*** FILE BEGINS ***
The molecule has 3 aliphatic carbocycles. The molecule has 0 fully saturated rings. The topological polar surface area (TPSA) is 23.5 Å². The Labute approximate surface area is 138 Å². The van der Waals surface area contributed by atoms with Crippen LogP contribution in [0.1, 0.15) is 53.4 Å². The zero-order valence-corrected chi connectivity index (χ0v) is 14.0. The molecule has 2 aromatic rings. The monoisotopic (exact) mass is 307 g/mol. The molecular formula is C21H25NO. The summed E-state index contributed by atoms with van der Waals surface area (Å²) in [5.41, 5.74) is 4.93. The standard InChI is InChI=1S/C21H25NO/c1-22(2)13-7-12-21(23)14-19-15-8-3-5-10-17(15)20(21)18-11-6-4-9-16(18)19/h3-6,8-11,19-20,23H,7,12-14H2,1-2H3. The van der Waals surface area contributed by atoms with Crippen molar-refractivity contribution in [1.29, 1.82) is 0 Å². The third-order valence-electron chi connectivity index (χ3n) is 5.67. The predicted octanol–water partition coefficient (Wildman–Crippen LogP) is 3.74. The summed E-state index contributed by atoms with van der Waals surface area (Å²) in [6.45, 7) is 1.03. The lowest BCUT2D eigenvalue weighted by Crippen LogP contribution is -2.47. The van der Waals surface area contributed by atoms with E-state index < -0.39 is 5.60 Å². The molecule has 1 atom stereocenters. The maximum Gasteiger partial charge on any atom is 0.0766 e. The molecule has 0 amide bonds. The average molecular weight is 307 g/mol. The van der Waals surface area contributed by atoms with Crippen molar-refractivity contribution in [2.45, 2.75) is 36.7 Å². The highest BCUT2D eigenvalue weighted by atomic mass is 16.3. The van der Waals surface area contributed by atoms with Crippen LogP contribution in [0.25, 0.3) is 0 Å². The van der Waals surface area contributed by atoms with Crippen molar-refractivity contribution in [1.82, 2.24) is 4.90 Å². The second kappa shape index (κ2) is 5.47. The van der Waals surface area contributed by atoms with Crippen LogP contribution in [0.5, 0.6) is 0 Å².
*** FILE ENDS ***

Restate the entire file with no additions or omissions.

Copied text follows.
The molecule has 3 aliphatic carbocycles. The molecule has 0 fully saturated rings. The topological polar surface area (TPSA) is 23.5 Å². The Labute approximate surface area is 138 Å². The van der Waals surface area contributed by atoms with Crippen LogP contribution in [0.1, 0.15) is 53.4 Å². The zero-order valence-corrected chi connectivity index (χ0v) is 14.0. The molecule has 2 aromatic rings. The monoisotopic (exact) mass is 307 g/mol. The molecular formula is C21H25NO. The summed E-state index contributed by atoms with van der Waals surface area (Å²) in [5.41, 5.74) is 4.93. The standard InChI is InChI=1S/C21H25NO/c1-22(2)13-7-12-21(23)14-19-15-8-3-5-10-17(15)20(21)18-11-6-4-9-16(18)19/h3-6,8-11,19-20,23H,7,12-14H2,1-2H3. The van der Waals surface area contributed by atoms with Crippen molar-refractivity contribution in [1.29, 1.82) is 0 Å². The third-order valence-electron chi connectivity index (χ3n) is 5.67. The predicted octanol–water partition coefficient (Wildman–Crippen LogP) is 3.74. The summed E-state index contributed by atoms with van der Waals surface area (Å²) in [6.45, 7) is 1.03. The lowest BCUT2D eigenvalue weighted by Crippen LogP contribution is -2.47. The van der Waals surface area contributed by atoms with E-state index < -0.39 is 5.60 Å². The molecule has 1 atom stereocenters. The maximum Gasteiger partial charge on any atom is 0.0766 e. The molecule has 0 amide bonds. The average molecular weight is 307 g/mol. The van der Waals surface area contributed by atoms with Crippen molar-refractivity contribution in [2.45, 2.75) is 36.7 Å². The highest BCUT2D eigenvalue weighted by atomic mass is 16.3. The van der Waals surface area contributed by atoms with Crippen LogP contribution in [0.25, 0.3) is 0 Å². The van der Waals surface area contributed by atoms with Crippen molar-refractivity contribution in [1.82, 2.24) is 4.90 Å². The second kappa shape index (κ2) is 5.47. The van der Waals surface area contributed by atoms with Crippen LogP contribution in [0.5, 0.6) is 0 Å².